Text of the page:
Thursday October 5, 2017: the big day – Airport Day. The day when the new PANTHER 8×8 is presented to customers and the international press for the first time. The day when it will showcase its capabilities for the first time. This is also when its final secrets will be revealed. Things can, at times, get a little bit hectic.
Admittedly, the PANTHER 8×8 was not entirely “new” anymore. Neither the information, nor the vehicle. In June this year, we were able to announce a major milestone together with Vienna International Airport. We (Rosenbauer) announced our development and launch of the PANTHER 8×8, and Vienna International Airport announced their faith in us by ordering four vehicles of this type.
These circumstances – in addition to the fact that we wanted to show the new PANTHER 8×8 in its natural habitat – gave us the idea of presenting the newest addition to our family at Vienna International Airport, as part of Airport Day. This day should enable our partners and customers to get to know not only the new product, but the entire product range designed and made for airport use. And this does not start and end with the PANTHER, but also includes firefighters’ personal protective equipment, such as the HEROS-titan helmet. And also the efficient and effective training of firefighters with simulators. But in most situations, it’s the vehicles that receive most of the attention. This is why we have also tried to showcase the entire product range – from the PANTHER 6×6 S through the new 6×6 to the escape stair.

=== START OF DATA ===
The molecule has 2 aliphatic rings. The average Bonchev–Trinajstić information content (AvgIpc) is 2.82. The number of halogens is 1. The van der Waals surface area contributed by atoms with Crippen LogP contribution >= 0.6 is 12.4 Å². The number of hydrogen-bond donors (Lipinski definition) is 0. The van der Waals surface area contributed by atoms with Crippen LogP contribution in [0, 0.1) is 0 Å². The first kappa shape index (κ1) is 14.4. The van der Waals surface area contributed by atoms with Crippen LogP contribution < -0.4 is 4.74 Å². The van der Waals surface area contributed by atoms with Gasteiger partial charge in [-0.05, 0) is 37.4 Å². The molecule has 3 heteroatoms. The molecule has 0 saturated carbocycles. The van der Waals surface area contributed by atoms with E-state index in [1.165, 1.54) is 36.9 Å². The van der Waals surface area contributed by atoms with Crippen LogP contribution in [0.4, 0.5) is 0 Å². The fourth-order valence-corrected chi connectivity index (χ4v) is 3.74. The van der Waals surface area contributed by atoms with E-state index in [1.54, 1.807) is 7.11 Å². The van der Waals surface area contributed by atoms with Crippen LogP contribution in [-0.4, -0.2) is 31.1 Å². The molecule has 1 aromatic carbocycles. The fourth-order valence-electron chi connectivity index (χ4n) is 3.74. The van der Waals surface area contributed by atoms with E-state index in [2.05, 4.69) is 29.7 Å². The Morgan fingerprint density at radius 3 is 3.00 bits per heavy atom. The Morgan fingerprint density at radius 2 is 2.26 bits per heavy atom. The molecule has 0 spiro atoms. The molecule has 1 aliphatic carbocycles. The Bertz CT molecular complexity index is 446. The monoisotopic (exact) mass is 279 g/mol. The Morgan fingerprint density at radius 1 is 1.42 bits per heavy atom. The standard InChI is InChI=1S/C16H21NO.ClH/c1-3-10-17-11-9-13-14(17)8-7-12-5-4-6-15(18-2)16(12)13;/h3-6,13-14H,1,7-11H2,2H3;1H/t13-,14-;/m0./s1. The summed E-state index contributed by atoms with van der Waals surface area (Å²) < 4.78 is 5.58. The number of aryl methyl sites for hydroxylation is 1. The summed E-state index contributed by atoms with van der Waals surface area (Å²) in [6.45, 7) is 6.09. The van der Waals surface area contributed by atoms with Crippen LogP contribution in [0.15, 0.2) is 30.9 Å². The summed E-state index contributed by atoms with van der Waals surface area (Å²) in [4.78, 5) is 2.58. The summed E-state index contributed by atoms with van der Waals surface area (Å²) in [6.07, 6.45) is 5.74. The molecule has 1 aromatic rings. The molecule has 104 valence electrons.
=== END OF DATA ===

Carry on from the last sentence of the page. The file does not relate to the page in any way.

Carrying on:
But one of the biggest challenges – for myself, at least – was the press conference held on the morning of Airport Day. I had the great honor to present the technical highlights of this vehicle alongside our CEO Dieter Siegel.
Approximately 25 eager journalists from all over the world – from Germany to South Africa – came to find out about the innovations and special features and question me about them down to the last detail. And I must admit it is not always easy to give a precise answer.
The PANTHER offers many features and, especially when it comes to statements on its hidden functionalities and maintenance, which is particularly important for airport fire services, technical know-how is required. In this case it is helpful if – just like at Rosenbauer – you are fully familiar with the product, observing it on a near-daily basis during the prototyping phase. This gives you an enthusiasm, a twinkle in your eyes, and it is something special to be allowed to pass this on.
Of course, the journalists also want to see the vehicle “in action.” And, as can happen with any new vehicle launch, you sometimes face minor challenges during such presentations. Then things really start to get hectic. That is why it is important to us that our vehicles are put through an intensive test phase before they are delivered to customers, so that nothing else will go wrong at the airport and safety is ensured. What such a test looks like, what is important, and what comes out of it, will be the subject of my next blog contribution.